Risk Insider: Brady Kelley

Congress: Let E&S Underwrite Unique Flood Risks

By: | May 11, 2015 • 2 min read
Brady R. Kelley has served as NAPSLO’s Executive Director since September 2011. He is responsible for the overall management of the association’s staff activities, services to members and business operations. He can be reached at [email protected]

I strongly support revisions to the current federal definition of private flood insurance contained in the Flood Insurance Modernization and Market Parity Act of 2014 introduced in the 113th Congress. I believe it is necessary for Congress to amend the current definition to ensure that surplus lines insurers are eligible to offer private market solutions and alternatives to consumers with unique and complex flood risks.

The surplus lines market plays an important role in providing insurance for hard-to-place, unique or high capacity risks. Often called the “safety valve” of the insurance industry, surplus lines insurers fill a need for coverage in the marketplace by insuring risks that are declined by the standard underwriting and pricing processes of admitted insurance carriers.

Surplus lines insurance is used to cover risks that are difficult to place, where the standard market is unwilling or unable to provide the level of coverage needed, such as flood coverage in coastal areas.

The Biggert-Waters Flood Insurance Reform Act of 2012 sought to expand the ability of private insurers to offer flood insurance solutions as alternatives to the National Flood Insurance Program (NFIP). However, its definition of private flood insurance should be clarified to ensure that surplus lines insurers are part of the solution.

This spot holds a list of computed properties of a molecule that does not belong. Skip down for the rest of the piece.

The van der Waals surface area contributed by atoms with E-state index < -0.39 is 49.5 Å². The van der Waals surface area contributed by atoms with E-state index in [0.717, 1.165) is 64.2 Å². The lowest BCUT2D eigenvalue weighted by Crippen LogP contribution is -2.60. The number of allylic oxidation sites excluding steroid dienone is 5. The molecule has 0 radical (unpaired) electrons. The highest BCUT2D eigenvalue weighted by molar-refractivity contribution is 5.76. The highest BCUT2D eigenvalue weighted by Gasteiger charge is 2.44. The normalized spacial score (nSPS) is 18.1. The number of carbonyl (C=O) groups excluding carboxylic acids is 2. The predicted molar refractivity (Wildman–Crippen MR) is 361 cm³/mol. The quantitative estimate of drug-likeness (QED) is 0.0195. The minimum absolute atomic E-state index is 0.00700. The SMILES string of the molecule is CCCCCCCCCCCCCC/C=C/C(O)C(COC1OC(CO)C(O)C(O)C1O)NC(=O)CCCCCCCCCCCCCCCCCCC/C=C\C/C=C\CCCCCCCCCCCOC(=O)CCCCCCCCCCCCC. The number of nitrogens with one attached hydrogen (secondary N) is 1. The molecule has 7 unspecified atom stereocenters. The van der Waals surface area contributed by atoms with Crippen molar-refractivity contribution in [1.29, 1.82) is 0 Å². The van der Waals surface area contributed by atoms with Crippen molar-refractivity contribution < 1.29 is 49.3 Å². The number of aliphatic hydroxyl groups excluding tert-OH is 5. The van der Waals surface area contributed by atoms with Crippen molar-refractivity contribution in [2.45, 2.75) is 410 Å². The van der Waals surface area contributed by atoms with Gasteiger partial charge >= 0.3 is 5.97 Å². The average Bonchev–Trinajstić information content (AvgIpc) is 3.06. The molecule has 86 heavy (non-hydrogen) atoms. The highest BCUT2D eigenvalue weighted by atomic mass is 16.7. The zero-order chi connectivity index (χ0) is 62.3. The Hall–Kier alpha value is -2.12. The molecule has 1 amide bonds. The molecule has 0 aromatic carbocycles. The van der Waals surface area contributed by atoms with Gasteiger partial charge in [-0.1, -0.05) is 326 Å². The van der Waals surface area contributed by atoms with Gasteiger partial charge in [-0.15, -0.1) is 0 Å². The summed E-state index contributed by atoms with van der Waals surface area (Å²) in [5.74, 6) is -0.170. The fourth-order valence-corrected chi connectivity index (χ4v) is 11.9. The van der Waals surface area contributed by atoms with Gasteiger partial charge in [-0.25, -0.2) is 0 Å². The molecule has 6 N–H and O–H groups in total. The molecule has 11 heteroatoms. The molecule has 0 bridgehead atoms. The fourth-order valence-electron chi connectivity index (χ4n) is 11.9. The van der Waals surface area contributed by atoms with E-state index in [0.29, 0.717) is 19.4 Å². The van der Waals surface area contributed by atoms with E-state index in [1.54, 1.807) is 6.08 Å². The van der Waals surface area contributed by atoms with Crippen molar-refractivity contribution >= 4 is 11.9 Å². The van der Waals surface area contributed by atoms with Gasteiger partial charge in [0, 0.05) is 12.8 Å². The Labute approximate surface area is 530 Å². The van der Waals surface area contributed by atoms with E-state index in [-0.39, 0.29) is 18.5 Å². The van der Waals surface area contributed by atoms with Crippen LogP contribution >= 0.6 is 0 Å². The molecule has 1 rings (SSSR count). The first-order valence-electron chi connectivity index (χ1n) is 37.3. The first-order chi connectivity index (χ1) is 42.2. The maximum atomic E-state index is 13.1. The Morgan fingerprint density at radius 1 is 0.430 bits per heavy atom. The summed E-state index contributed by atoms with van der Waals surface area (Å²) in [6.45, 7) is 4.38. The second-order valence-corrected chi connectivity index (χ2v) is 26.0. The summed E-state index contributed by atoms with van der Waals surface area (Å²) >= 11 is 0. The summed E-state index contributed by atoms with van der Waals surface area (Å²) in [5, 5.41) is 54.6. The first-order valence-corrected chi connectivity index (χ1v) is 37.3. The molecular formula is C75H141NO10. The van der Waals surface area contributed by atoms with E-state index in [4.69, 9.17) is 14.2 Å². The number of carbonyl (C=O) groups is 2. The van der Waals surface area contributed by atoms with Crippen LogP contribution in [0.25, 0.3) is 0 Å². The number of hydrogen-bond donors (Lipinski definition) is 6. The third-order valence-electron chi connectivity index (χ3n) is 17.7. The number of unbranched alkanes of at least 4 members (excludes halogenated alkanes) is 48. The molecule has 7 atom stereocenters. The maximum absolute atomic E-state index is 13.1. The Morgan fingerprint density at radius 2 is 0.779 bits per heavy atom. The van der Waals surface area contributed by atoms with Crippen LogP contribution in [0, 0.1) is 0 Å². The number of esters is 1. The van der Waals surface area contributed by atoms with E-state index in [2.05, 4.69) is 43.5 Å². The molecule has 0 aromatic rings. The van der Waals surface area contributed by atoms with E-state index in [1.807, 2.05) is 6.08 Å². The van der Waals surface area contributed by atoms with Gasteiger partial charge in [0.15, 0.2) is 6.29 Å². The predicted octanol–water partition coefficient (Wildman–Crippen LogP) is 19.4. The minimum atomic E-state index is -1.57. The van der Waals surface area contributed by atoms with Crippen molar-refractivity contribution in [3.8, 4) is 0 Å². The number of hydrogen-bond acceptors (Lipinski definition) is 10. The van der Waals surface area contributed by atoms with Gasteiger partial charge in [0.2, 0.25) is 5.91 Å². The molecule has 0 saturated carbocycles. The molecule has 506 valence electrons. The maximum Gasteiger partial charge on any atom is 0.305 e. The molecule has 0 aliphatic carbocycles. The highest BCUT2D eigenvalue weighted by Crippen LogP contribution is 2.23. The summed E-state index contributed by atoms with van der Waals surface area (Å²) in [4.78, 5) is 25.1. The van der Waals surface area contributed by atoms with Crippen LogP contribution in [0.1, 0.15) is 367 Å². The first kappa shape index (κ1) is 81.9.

Any misinterpretation of the existing definition could unintentionally limit the surplus lines market’s historical effectiveness as a supplemental market for risks that exceed the capacity of the NFIP.

It is important to note that surplus lines insurers currently underwrite private insurance flood policies primarily in commercial lines and, to a very limited degree, in personal lines.

Well before the Biggert-Waters Act of 2012, surplus lines flood insurance policies were underwritten as a supplemental option for insureds seeking flood insurance coverages in excess of the capacity of the NFIP.

Often called the “safety valve” of the insurance industry, surplus lines insurers fill a need for coverage in the marketplace by insuring risks that are declined by the standard underwriting and pricing processes of admitted insurance carriers.

The Flood Insurance Modernization and Market Parity Act of 2014 intended to preserve the surplus lines market’s ability to provide the supplemental coverage it has historically provided and to provide insureds with coverage options for unique and complex risk that exceeds or differs from the options available through the NFIP or the standard market.

The purpose of the 2014 Act was to clarify that a surplus lines policy is an acceptable private flood insurance option. Its definition of private insurer includes any insurer that is licensed, admitted or otherwise “eligible” to engage in the business of insurance in the state or jurisdiction in which the insured property is located. Its use of the term “eligible” is important because of its consistency with the nationwide surplus lines insurer eligibility standards established by the Nonadmitted and Reinsurance Reform Act (NRRA) of 2010.

The Flood Insurance Modernization and Market Parity Act of 2014 continues to be the right solution. It preserves an effective supplemental market, provides options for insureds with unique and complex risks, and it provides mortgage lenders with more clarity regarding the acceptance of private flood insurance policies.

I therefore encourage Congress to enact legislation in 2015 to accomplish the goals of the 2014 Act.